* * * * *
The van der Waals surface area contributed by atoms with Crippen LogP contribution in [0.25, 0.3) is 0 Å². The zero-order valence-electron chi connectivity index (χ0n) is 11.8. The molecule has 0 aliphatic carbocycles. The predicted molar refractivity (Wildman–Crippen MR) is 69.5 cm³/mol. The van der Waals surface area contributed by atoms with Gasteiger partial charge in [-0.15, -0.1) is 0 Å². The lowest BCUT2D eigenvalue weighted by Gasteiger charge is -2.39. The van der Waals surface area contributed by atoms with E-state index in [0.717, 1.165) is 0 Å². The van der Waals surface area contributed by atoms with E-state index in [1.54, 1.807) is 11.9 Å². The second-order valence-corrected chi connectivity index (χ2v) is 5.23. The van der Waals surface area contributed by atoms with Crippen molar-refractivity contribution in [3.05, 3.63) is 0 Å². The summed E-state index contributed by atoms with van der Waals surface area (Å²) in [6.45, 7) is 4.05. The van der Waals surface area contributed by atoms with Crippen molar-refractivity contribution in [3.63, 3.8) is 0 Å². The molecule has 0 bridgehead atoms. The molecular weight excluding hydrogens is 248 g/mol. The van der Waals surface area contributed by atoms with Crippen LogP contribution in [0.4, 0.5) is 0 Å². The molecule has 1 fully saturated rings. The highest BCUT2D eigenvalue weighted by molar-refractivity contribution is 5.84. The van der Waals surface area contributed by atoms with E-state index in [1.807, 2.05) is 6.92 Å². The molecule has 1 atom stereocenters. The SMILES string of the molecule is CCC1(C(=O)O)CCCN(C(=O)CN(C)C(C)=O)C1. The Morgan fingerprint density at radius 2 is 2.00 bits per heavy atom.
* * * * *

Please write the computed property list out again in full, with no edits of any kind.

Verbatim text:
The van der Waals surface area contributed by atoms with Crippen LogP contribution in [0.25, 0.3) is 0 Å². The zero-order valence-electron chi connectivity index (χ0n) is 11.8. The molecule has 0 aliphatic carbocycles. The predicted molar refractivity (Wildman–Crippen MR) is 69.5 cm³/mol. The van der Waals surface area contributed by atoms with Gasteiger partial charge in [-0.15, -0.1) is 0 Å². The lowest BCUT2D eigenvalue weighted by Gasteiger charge is -2.39. The van der Waals surface area contributed by atoms with E-state index in [0.717, 1.165) is 0 Å². The van der Waals surface area contributed by atoms with E-state index in [1.54, 1.807) is 11.9 Å². The second-order valence-corrected chi connectivity index (χ2v) is 5.23. The van der Waals surface area contributed by atoms with Crippen molar-refractivity contribution in [3.05, 3.63) is 0 Å². The summed E-state index contributed by atoms with van der Waals surface area (Å²) in [6.45, 7) is 4.05. The van der Waals surface area contributed by atoms with Crippen molar-refractivity contribution in [3.63, 3.8) is 0 Å². The molecule has 0 bridgehead atoms. The molecular weight excluding hydrogens is 248 g/mol. The van der Waals surface area contributed by atoms with Crippen LogP contribution in [0.4, 0.5) is 0 Å². The molecule has 1 fully saturated rings. The highest BCUT2D eigenvalue weighted by molar-refractivity contribution is 5.84. The van der Waals surface area contributed by atoms with E-state index in [1.807, 2.05) is 6.92 Å². The molecule has 1 atom stereocenters. The SMILES string of the molecule is CCC1(C(=O)O)CCCN(C(=O)CN(C)C(C)=O)C1. The Morgan fingerprint density at radius 2 is 2.00 bits per heavy atom.